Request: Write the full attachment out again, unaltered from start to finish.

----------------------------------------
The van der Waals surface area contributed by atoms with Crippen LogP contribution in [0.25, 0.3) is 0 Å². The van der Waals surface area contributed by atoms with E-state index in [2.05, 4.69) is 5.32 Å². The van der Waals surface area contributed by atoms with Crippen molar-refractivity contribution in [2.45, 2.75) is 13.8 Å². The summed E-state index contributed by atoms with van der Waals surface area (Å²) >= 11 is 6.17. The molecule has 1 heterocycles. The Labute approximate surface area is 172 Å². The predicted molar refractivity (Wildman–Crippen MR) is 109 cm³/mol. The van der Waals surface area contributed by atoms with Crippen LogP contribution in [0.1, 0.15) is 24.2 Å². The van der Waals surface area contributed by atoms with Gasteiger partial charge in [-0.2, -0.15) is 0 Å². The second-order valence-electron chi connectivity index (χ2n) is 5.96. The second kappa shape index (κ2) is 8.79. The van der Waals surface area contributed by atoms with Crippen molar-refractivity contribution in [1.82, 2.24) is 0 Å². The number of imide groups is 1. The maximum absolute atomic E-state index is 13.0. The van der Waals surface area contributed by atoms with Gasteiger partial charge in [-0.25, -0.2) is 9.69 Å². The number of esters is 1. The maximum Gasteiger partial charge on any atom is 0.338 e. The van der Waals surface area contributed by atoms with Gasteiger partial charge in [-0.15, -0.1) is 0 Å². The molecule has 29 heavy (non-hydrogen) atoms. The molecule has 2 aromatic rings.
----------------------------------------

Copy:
The van der Waals surface area contributed by atoms with Crippen LogP contribution in [0.25, 0.3) is 0 Å². The van der Waals surface area contributed by atoms with E-state index in [2.05, 4.69) is 5.32 Å². The van der Waals surface area contributed by atoms with Crippen molar-refractivity contribution in [2.45, 2.75) is 13.8 Å². The summed E-state index contributed by atoms with van der Waals surface area (Å²) >= 11 is 6.17. The molecule has 1 heterocycles. The Labute approximate surface area is 172 Å². The predicted molar refractivity (Wildman–Crippen MR) is 109 cm³/mol. The van der Waals surface area contributed by atoms with Crippen LogP contribution in [0.1, 0.15) is 24.2 Å². The van der Waals surface area contributed by atoms with Gasteiger partial charge in [-0.2, -0.15) is 0 Å². The second-order valence-electron chi connectivity index (χ2n) is 5.96. The second kappa shape index (κ2) is 8.79. The van der Waals surface area contributed by atoms with Crippen molar-refractivity contribution in [1.82, 2.24) is 0 Å². The number of imide groups is 1. The maximum absolute atomic E-state index is 13.0. The van der Waals surface area contributed by atoms with Gasteiger partial charge in [-0.25, -0.2) is 9.69 Å². The number of esters is 1. The maximum Gasteiger partial charge on any atom is 0.338 e. The van der Waals surface area contributed by atoms with Gasteiger partial charge in [-0.15, -0.1) is 0 Å². The molecule has 29 heavy (non-hydrogen) atoms. The molecule has 2 aromatic rings.